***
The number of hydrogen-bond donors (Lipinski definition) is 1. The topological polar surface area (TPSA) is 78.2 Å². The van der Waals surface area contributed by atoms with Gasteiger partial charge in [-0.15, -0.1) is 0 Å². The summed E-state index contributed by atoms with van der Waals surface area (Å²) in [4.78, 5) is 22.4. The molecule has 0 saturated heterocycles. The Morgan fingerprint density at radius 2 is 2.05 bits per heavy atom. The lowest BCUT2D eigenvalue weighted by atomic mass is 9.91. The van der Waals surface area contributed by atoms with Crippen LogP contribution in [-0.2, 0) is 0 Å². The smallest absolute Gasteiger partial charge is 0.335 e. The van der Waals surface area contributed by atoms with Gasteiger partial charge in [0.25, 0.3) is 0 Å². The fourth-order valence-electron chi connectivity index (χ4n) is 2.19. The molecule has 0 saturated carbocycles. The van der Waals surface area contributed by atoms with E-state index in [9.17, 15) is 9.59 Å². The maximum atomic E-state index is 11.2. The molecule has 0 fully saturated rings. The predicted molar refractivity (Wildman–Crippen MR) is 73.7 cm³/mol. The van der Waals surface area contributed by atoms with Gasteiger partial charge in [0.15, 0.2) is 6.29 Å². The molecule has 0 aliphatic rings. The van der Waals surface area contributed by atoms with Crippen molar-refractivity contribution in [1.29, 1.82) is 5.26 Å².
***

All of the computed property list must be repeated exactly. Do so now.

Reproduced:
The number of hydrogen-bond donors (Lipinski definition) is 1. The topological polar surface area (TPSA) is 78.2 Å². The van der Waals surface area contributed by atoms with Gasteiger partial charge in [-0.15, -0.1) is 0 Å². The summed E-state index contributed by atoms with van der Waals surface area (Å²) in [4.78, 5) is 22.4. The molecule has 0 saturated heterocycles. The Morgan fingerprint density at radius 2 is 2.05 bits per heavy atom. The lowest BCUT2D eigenvalue weighted by atomic mass is 9.91. The van der Waals surface area contributed by atoms with Crippen LogP contribution in [-0.2, 0) is 0 Å². The smallest absolute Gasteiger partial charge is 0.335 e. The van der Waals surface area contributed by atoms with Gasteiger partial charge in [0.25, 0.3) is 0 Å². The fourth-order valence-electron chi connectivity index (χ4n) is 2.19. The molecule has 0 saturated carbocycles. The van der Waals surface area contributed by atoms with E-state index in [9.17, 15) is 9.59 Å². The maximum atomic E-state index is 11.2. The molecule has 0 fully saturated rings. The predicted molar refractivity (Wildman–Crippen MR) is 73.7 cm³/mol. The van der Waals surface area contributed by atoms with Gasteiger partial charge in [0.15, 0.2) is 6.29 Å². The molecule has 0 aliphatic rings. The van der Waals surface area contributed by atoms with Crippen molar-refractivity contribution in [1.29, 1.82) is 5.26 Å².